After all, The Huffington Post announced in 2015 that it would no longer display articles covering Donald Trump in the political section, but rather, in its entertainment coverage. Their reasoning? “Trump’s campaign is a sideshow. We won’t take the bait. If you are interested in what The Donald has to say, you’ll find it next to our stories on the Kardashians and The Bachelorette.”

Ouch. I wonder if the editors at The Huffington Post are regretting that statement now.

But alas, Calderone has to head to another meeting at The Huffington Post’s office. Drat. Saved by the bell.

Looking back on the conversation afterwards, I wonder if The Huffington Post will modify its editor’s note at the bottom of its Trump articles, given that Trump is no longer a buffoonish nominee that could be dismissed, but the person who would soon be in charge of running the most powerful country in the world?

For context: early in 2016, The Huffington Post began adding a not-so-subtle anti-Trump disclaimer at the bottom of all of its coverage of the then Republican nominee. It was a bold move by The Huffington Post, one that surely did not improve its blacklisted status in the eyes of Trump and his supporters. The postscript read:

Editor’s note: Donald Trump regularly incites political violence and is a serial liarrampant xenophoberacistmisogynist and birther who has repeatedly pledged to ban all Muslims — 1.6 billion members of an entire religion — from entering the U.S.

As I was writing this article, I looked up Calderone’s latest piece on Trump. Sure enough: the editor’s note had completely vanished. And here we are now.

“Hillbilly Elegy:” A Book Review. Does J.D. Vance succeed in explaining the Rust Belt to the rest of America?

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Rating: 3/5 stars

Like many folks in the past few weeks, I stumbled upon J.D. Vance’s nonfiction book and memoir Hillbilly Elegy on a list of ‘best books to understand the 2016 election’ written likely by The New York Times or another similarly eminent publication. In reading it, I hoped to glean an unfiltered, insightful perspective of someone who is from and still holds a deep emotional attachment to his home in Appalachia.

By that metric, the book succeeded — with a few disappointing caveats. Vance gives a honest personal account of everything from witnessing his mother’s drug abuse to the screaming fights of his neighbors to the enduring love of his Mamaw (grandma) that gave him a pathway to great success as a Yale Law student. (Mamaw is awesome and by far the best character in the book, by the way. I would have read this book just to hear her swear like a sailor; gruffly, yet lovingly push Vance to become educated and achieve something more than a hillbilly life; and threaten those who dared hurt her family.)  The book offers both a deeply unflattering and at times, heartwarming look at the people that he calls his friends and family as an insight more broadly into the culture of white working-class Appalachia.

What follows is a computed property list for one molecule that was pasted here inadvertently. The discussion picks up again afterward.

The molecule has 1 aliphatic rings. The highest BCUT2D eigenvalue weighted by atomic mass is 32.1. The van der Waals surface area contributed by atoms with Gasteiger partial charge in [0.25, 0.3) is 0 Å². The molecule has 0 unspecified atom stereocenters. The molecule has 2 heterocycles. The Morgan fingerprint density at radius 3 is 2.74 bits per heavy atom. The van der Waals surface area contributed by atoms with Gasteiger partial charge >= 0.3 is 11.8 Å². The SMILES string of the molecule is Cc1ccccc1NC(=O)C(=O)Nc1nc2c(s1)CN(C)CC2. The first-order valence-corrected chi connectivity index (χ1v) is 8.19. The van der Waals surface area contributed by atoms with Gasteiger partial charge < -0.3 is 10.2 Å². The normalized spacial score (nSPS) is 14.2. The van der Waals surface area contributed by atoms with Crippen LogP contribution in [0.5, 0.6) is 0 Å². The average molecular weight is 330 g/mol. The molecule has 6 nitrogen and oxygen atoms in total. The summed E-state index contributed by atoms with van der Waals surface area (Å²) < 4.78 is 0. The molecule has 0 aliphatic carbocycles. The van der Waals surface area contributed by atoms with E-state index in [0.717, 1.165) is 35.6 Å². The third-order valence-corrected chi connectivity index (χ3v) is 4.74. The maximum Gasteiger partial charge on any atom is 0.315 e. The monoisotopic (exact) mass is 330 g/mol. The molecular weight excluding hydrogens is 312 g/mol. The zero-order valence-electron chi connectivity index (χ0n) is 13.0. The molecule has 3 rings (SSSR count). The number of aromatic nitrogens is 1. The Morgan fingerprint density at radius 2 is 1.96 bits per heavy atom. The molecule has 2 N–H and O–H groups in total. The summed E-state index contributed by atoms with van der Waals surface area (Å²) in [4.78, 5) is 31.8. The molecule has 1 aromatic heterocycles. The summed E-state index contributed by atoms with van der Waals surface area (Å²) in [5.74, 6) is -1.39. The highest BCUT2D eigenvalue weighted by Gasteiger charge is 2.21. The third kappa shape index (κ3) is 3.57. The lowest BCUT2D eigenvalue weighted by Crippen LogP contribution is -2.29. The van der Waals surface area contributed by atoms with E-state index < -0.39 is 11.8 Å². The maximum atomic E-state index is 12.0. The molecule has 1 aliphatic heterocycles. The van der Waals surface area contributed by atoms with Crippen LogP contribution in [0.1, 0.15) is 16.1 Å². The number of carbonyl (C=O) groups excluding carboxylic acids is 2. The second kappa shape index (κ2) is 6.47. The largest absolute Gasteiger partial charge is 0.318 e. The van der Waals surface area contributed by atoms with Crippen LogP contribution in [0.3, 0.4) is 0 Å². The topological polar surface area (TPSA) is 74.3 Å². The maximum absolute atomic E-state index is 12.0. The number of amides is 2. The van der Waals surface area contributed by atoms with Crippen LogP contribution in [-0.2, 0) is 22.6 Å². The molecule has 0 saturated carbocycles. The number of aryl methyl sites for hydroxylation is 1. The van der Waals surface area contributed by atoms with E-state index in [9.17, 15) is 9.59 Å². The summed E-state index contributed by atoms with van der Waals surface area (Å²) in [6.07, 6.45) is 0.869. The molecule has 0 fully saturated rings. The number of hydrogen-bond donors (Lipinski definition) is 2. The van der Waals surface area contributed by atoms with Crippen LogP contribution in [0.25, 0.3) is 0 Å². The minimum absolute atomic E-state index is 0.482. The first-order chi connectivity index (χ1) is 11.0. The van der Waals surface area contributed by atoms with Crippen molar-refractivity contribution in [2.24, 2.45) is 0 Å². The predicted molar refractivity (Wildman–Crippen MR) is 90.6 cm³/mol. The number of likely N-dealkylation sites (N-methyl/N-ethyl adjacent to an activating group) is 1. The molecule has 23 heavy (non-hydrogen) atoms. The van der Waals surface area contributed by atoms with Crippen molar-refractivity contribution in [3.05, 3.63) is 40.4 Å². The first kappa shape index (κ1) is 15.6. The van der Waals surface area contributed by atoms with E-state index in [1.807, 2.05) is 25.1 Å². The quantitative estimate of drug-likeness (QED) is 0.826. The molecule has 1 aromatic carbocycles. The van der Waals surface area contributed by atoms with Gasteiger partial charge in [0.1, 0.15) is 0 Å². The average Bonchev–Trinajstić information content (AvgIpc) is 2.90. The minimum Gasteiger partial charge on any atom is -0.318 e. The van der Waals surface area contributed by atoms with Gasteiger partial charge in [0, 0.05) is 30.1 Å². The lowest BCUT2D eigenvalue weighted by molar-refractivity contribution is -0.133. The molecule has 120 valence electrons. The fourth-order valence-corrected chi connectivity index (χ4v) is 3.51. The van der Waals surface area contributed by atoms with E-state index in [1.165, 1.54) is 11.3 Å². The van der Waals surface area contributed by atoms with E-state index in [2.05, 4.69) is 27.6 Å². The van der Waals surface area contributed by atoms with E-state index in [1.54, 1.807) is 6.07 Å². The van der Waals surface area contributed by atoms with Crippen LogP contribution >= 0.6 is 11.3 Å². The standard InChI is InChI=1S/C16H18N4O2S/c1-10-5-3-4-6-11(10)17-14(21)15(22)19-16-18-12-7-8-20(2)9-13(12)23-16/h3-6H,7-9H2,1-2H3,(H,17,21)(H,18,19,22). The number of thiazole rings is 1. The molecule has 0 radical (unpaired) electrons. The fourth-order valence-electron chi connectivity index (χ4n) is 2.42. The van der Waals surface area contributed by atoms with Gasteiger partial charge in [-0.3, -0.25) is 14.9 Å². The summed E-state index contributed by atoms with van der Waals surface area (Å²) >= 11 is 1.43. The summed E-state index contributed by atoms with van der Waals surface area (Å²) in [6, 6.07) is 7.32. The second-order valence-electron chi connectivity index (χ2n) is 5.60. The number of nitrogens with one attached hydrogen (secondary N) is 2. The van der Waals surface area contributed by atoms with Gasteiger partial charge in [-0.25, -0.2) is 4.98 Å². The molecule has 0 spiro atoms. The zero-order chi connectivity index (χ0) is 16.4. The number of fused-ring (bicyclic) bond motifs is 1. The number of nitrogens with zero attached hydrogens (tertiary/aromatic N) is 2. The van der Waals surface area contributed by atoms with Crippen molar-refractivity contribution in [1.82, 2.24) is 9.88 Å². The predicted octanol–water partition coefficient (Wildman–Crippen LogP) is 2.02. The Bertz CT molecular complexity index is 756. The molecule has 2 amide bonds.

The writing isn’t earth-shattering by any means, but then again, I didn’t open it up expecting literary flash, but rather, interesting substance. As a minor critique: the book can get a little repetitive at times in its storytelling. But I think I was more disappointed in the content, in part because I was hoping for something more than memoir. Had the book combined his powerful story with compelling academic analysis, it might have been more well-rounded and meaningful than a simple narrative account.

The book wasn’t written with the intent to explain the ‘working class Trump voter’ to the liberal masses — even though it’s since been interpreted by much of the mainstream media to be just that — but Vance did seek to shed light on the culture of Appalachia, of how people who live in the Rust Belt behave and why, even if their behavior seems to run counter to their best interests. I would say he succeeded somewhat in making us more aware of and empathetic towards working class Appalachia. However, the end result is often a one-note picture of people who often act in horrible ways to those around them, entrapped by the harshness of their circumstances and being unwilling to rise above them. Still, it’s hard to dismiss, because it is Vance’s own lived narrative.

True, Vance does offer some answers to questions like ‘how do we help ameliorate the situation in Appalachia?’ with some no-nonsense talk against condescending paternalism — which white-collar America is all-too prone to offer up in discussions of blue collar workers — and failed, if well-intentioned, government policies to help the poor. And yet, he offers no tangible solutions as alternatives to the government policies that he bitterly derides.

For example: I almost laughed at his chiding of politicians who set forth legislation to curb payday lending — predatory loans offered at exorbitantly high-interest rates to primarily low-income folks that often leaves them trapped in spiraling debt. He justifies his support of a horrible practice like this by citing how payday loans helped him get over a short-term economic windfall without any long-term debt. This is a case where anecdotal evidence slips dangerously into a generalization that I would strongly wager is not true for many working class individuals — something which Vance tends to do throughout the book.